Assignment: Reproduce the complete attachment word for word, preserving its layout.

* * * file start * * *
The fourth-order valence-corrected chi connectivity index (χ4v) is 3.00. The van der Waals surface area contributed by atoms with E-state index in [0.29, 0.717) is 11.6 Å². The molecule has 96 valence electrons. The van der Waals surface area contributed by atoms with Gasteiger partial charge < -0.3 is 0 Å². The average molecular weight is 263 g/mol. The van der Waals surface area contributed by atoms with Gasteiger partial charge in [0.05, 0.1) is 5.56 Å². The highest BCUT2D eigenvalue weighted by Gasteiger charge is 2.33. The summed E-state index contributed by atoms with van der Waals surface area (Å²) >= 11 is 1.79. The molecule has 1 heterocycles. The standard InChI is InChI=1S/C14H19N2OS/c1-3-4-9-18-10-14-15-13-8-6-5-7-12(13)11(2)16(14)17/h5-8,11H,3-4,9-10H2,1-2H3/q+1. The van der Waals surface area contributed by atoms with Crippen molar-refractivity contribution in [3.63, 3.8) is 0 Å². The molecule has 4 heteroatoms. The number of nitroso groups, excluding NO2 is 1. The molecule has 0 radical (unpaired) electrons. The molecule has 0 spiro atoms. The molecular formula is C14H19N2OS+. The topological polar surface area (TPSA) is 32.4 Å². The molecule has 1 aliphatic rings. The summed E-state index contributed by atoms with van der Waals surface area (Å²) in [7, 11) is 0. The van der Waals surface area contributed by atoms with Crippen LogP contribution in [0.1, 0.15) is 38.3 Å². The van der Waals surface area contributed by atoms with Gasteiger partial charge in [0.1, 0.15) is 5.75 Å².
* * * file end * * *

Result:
The fourth-order valence-corrected chi connectivity index (χ4v) is 3.00. The van der Waals surface area contributed by atoms with E-state index in [0.29, 0.717) is 11.6 Å². The molecule has 96 valence electrons. The van der Waals surface area contributed by atoms with Gasteiger partial charge < -0.3 is 0 Å². The average molecular weight is 263 g/mol. The van der Waals surface area contributed by atoms with Gasteiger partial charge in [0.05, 0.1) is 5.56 Å². The highest BCUT2D eigenvalue weighted by Gasteiger charge is 2.33. The summed E-state index contributed by atoms with van der Waals surface area (Å²) >= 11 is 1.79. The molecule has 1 heterocycles. The standard InChI is InChI=1S/C14H19N2OS/c1-3-4-9-18-10-14-15-13-8-6-5-7-12(13)11(2)16(14)17/h5-8,11H,3-4,9-10H2,1-2H3/q+1. The van der Waals surface area contributed by atoms with Crippen molar-refractivity contribution in [3.63, 3.8) is 0 Å². The molecule has 4 heteroatoms. The number of nitroso groups, excluding NO2 is 1. The molecule has 0 radical (unpaired) electrons. The molecule has 0 spiro atoms. The molecular formula is C14H19N2OS+. The topological polar surface area (TPSA) is 32.4 Å². The molecule has 1 aliphatic rings. The summed E-state index contributed by atoms with van der Waals surface area (Å²) in [7, 11) is 0. The van der Waals surface area contributed by atoms with Crippen LogP contribution in [0.1, 0.15) is 38.3 Å². The van der Waals surface area contributed by atoms with Gasteiger partial charge in [0.1, 0.15) is 5.75 Å².